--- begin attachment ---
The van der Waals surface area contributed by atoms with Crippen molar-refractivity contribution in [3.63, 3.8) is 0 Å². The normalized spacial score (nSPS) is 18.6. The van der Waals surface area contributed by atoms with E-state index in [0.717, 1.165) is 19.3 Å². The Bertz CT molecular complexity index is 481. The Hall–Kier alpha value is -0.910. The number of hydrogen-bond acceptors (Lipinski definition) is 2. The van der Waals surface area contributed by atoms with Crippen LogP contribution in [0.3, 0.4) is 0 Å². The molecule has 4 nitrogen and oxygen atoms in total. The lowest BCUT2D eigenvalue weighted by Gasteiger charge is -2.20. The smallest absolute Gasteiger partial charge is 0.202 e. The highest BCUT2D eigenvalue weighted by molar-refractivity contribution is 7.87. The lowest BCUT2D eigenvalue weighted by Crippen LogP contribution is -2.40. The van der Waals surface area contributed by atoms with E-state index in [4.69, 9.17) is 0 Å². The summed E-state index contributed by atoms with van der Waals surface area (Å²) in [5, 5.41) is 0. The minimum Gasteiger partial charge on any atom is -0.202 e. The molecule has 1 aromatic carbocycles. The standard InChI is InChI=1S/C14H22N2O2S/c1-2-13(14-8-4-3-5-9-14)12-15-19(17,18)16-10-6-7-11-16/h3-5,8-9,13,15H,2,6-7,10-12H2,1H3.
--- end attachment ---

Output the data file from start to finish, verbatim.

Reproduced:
The van der Waals surface area contributed by atoms with Crippen molar-refractivity contribution in [3.63, 3.8) is 0 Å². The normalized spacial score (nSPS) is 18.6. The van der Waals surface area contributed by atoms with E-state index in [0.717, 1.165) is 19.3 Å². The Bertz CT molecular complexity index is 481. The Hall–Kier alpha value is -0.910. The number of hydrogen-bond acceptors (Lipinski definition) is 2. The van der Waals surface area contributed by atoms with Crippen LogP contribution in [0.3, 0.4) is 0 Å². The molecule has 4 nitrogen and oxygen atoms in total. The lowest BCUT2D eigenvalue weighted by Gasteiger charge is -2.20. The smallest absolute Gasteiger partial charge is 0.202 e. The highest BCUT2D eigenvalue weighted by molar-refractivity contribution is 7.87. The lowest BCUT2D eigenvalue weighted by Crippen LogP contribution is -2.40. The van der Waals surface area contributed by atoms with E-state index in [4.69, 9.17) is 0 Å². The summed E-state index contributed by atoms with van der Waals surface area (Å²) in [5, 5.41) is 0. The minimum Gasteiger partial charge on any atom is -0.202 e. The molecule has 1 aromatic carbocycles. The standard InChI is InChI=1S/C14H22N2O2S/c1-2-13(14-8-4-3-5-9-14)12-15-19(17,18)16-10-6-7-11-16/h3-5,8-9,13,15H,2,6-7,10-12H2,1H3.